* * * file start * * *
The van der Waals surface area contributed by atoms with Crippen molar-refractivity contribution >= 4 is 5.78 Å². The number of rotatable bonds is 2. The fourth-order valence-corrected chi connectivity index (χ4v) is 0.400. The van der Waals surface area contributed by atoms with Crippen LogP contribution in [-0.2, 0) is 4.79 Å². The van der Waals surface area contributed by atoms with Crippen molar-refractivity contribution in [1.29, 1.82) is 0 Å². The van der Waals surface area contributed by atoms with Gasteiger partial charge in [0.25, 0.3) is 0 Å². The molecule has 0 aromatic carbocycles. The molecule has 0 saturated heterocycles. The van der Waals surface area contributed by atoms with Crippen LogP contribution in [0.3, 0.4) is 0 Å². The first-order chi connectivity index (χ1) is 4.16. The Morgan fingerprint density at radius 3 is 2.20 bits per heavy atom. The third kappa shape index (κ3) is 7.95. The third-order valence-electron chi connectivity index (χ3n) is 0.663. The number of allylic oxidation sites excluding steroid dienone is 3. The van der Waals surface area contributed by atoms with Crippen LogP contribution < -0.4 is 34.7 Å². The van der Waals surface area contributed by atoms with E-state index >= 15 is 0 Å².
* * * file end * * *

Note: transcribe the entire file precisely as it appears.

The van der Waals surface area contributed by atoms with Crippen molar-refractivity contribution >= 4 is 5.78 Å². The number of rotatable bonds is 2. The fourth-order valence-corrected chi connectivity index (χ4v) is 0.400. The van der Waals surface area contributed by atoms with Crippen LogP contribution in [-0.2, 0) is 4.79 Å². The van der Waals surface area contributed by atoms with Crippen molar-refractivity contribution in [1.29, 1.82) is 0 Å². The van der Waals surface area contributed by atoms with Gasteiger partial charge in [0.25, 0.3) is 0 Å². The molecule has 0 aromatic carbocycles. The molecule has 0 saturated heterocycles. The van der Waals surface area contributed by atoms with Crippen LogP contribution in [0.3, 0.4) is 0 Å². The first-order chi connectivity index (χ1) is 4.16. The Morgan fingerprint density at radius 3 is 2.20 bits per heavy atom. The third kappa shape index (κ3) is 7.95. The third-order valence-electron chi connectivity index (χ3n) is 0.663. The number of allylic oxidation sites excluding steroid dienone is 3. The van der Waals surface area contributed by atoms with Crippen LogP contribution < -0.4 is 34.7 Å². The van der Waals surface area contributed by atoms with E-state index >= 15 is 0 Å².